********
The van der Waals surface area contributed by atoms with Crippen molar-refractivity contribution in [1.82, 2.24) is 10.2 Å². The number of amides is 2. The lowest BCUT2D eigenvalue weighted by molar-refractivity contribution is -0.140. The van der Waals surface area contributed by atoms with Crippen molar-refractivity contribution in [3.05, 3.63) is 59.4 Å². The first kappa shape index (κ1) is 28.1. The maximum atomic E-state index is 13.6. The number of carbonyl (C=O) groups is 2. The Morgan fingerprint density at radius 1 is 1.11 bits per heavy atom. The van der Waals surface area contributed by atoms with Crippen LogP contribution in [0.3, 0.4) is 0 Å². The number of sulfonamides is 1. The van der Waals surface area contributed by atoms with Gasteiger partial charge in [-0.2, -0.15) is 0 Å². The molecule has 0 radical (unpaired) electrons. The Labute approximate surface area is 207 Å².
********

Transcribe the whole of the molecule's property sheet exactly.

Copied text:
The van der Waals surface area contributed by atoms with Crippen molar-refractivity contribution in [1.82, 2.24) is 10.2 Å². The number of amides is 2. The lowest BCUT2D eigenvalue weighted by molar-refractivity contribution is -0.140. The van der Waals surface area contributed by atoms with Crippen molar-refractivity contribution in [3.05, 3.63) is 59.4 Å². The first kappa shape index (κ1) is 28.1. The maximum atomic E-state index is 13.6. The number of carbonyl (C=O) groups is 2. The Morgan fingerprint density at radius 1 is 1.11 bits per heavy atom. The van der Waals surface area contributed by atoms with Crippen LogP contribution in [0.3, 0.4) is 0 Å². The number of sulfonamides is 1. The van der Waals surface area contributed by atoms with Gasteiger partial charge in [-0.2, -0.15) is 0 Å². The molecule has 0 radical (unpaired) electrons. The Labute approximate surface area is 207 Å².